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Whistleblowers testify before Senate on being attacked by government for reporting the truth


Whistleblowers

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(NaturalNews) Federal employees are supposedly empowered to report wrongdoing to supervisors or even their member of Congress. It is called the "Whistleblower Protection Program" and it is administered by the Department of Labor through the Occupational Safety and Health Administration (OSHA).

"OSHA's whistleblower statutes protect you from retaliation. An employer cannot retaliate by taking 'adverse action' against workers who report injuries, safety concerns, or other protected activity," says OSHA in defining the law's core intent. After all, the fear of retaliation would chill any desire to actually blow the whistle on inappropriate, illegal or dangerous activity.

However, the reality is that government -- and especially the Obama administration -- has failed to adequately enforce provisions of whistleblower statutes in particular through retaliation of federal employees, military personnel and others who have sought to alert authorities and Congress of alleged violations.

It should be called the "No Whistleblower Protection Act"

"Warren Weinstein is dead. Colin Rutherford, Joshua Boyle, Caitlin Coleman and the child she bore in captivity are still hostages in Pakistan. I failed them. I exhausted all efforts and resources available to return them but I failed."

That was the beginning of Army Lt. Col. Jason Amerine's testimony before a Senate hearing in recent days regarding retaliation against whistleblowers. Amerine was the first of a number of witnesses who provided sometimes emotional testimony in a hearing aimed at looking into the reprisals that military personnel and civilians have faced from the government they serve, the Washington Post reported.

As the paper further reported:

Amerine is the decorated Special Forces officer who was assigned to help retrieve Sgt. Bowe Bergdahl, the soldier held captive for five years after leaving his base in Afghanistan. He was charged with desertion after his return.

In the course of Amerine's work, he said his team learned about the other prisoners, Rutherford, Boyle and Coleman. After he complained to Rep. Duncan Hunter (R-Calif.) that "the bureaucracy for hostage recovery was broken" and spoke with the FBI, Amerine said he was labeled a whistleblower, "a term that has become radioactive and derogatory." His security clearance was suspended, his retirement was halted and he became the subject of a criminal investigation.


"A terrible irony is that my security clearance was suspended on January 15th," he said, "the day after Warren Weinstein was killed, as we now know," accidentally in an American drone attack.

Amerine appeared with three other whistleblowers - federal civilians who were reporting how Uncle Sam retaliated against them in an effort to prevent them from uncovering certain information. Their cases are still being investigated, so their claims have yet to be confirmed; however, they agreed to testify under oath about the forms of reprisal taken against them that have become increasingly common among a federal workforce that is supposedly protected from such vengeful actions.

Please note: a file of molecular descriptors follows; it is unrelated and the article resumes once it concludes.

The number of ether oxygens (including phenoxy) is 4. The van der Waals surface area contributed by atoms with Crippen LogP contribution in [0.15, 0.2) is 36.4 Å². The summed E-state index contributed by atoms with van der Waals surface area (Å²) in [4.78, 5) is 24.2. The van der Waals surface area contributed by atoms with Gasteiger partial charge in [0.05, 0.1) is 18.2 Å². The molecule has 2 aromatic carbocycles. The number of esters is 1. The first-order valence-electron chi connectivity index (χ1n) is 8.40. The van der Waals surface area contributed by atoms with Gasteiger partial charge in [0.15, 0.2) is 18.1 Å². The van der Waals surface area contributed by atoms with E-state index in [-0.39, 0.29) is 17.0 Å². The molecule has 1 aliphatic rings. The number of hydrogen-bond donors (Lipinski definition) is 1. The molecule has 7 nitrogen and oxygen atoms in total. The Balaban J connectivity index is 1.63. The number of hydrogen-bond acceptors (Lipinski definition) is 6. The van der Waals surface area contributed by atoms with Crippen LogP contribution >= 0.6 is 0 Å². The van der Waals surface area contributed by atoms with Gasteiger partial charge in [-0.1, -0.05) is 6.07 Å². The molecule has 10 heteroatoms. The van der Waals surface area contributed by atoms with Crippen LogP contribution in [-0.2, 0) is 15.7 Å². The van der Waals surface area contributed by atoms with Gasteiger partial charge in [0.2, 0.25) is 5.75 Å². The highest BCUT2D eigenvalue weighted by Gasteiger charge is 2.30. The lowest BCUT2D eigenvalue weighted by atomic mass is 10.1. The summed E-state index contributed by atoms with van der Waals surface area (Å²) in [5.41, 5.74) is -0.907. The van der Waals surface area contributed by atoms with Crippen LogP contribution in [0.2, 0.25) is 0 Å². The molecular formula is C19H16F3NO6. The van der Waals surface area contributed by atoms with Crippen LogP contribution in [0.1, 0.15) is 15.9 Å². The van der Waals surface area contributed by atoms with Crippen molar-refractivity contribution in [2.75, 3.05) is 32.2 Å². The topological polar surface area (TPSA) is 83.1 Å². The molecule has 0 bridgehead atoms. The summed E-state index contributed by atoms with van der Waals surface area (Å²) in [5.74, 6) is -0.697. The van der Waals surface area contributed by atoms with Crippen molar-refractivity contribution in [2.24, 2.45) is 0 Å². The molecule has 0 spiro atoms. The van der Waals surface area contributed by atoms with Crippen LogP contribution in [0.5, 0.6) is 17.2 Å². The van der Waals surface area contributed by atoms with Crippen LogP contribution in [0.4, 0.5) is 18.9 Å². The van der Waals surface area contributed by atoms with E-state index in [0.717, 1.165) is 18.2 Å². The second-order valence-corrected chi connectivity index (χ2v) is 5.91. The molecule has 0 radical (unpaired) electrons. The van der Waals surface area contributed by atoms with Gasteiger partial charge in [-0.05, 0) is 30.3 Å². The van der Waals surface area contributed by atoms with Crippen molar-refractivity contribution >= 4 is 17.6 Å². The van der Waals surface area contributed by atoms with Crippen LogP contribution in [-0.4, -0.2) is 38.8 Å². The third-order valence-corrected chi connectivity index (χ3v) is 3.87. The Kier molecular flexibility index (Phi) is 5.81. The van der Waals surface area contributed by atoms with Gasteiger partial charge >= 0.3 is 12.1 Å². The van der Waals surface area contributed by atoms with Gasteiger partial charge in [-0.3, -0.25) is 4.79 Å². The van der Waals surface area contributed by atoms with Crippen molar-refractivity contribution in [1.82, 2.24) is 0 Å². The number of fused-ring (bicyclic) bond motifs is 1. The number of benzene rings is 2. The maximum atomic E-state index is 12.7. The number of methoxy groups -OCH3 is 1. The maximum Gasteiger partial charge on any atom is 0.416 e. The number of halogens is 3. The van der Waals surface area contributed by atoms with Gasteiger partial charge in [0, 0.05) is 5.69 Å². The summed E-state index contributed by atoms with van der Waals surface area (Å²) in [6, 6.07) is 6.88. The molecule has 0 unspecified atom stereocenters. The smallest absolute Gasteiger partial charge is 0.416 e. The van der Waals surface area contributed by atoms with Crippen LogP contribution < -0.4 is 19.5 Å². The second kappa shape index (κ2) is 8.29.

"These men and women take great risk to stand up and expose wrongdoing," said Sen. Ron Johnson (R-Wis.), chairman of the Senate Homeland Security and Governmental Affairs Committee, during the hearing. "They sacrifice their careers, their reputations and often their financial security. Congress -- and this committee in particular -- must support federal whistleblowers and ensure that they are adequately protected from retaliation."

While the appearing witnesses do have Congress' attention, they still lack real protection from retaliation.

Customs and Border Protection Chief Officer Jose Rafael Ducos Bello spoke emotionally about his son with autism, who attempted to take his own life after his father was retaliated against.

The "biggest cost" of reporting "fraud, waste, abuse and improper use of AUO (administratively uncontrollable overtime)," said Bello, was "watching my son trying to jump [off] his high school roof" because of the CBP officer's troubles at work.

When he was called about his son's suicide attempt, he added, it was "emotionally devastating."

"I almost lost my youngest child"

In another case, Taylor Johnson, a DHS senior special agent, told the Senate panel that she was hit with reprisal after she disclosed gross mismanagement, fraud and waste that included national security risks as related to a program for foreign investors.

Her reprisals included being "escorted by three supervisors from my desk and out of my permanent duty station," she testified.

"I was not permitted to access my case file or personal items. I was alienated from my friends and colleagues, who were told by management to steer clear of me since I was facing criminal charges," she added. "I was removed from my permanent duty station and initially assigned to an office over 50 miles from my home and family."

In addition, her service weapon and government vehicle were confiscated.

"I almost lost my youngest child," Johnson said, "when an adoption social worker tried to verify employment and was told I had been terminated by the agency for a criminal offense."

So much for whistleblower "protection".

Sources:

http://www.washingtonpost.com

http://www.whistleblowers.gov

http://www.naturalnews.com

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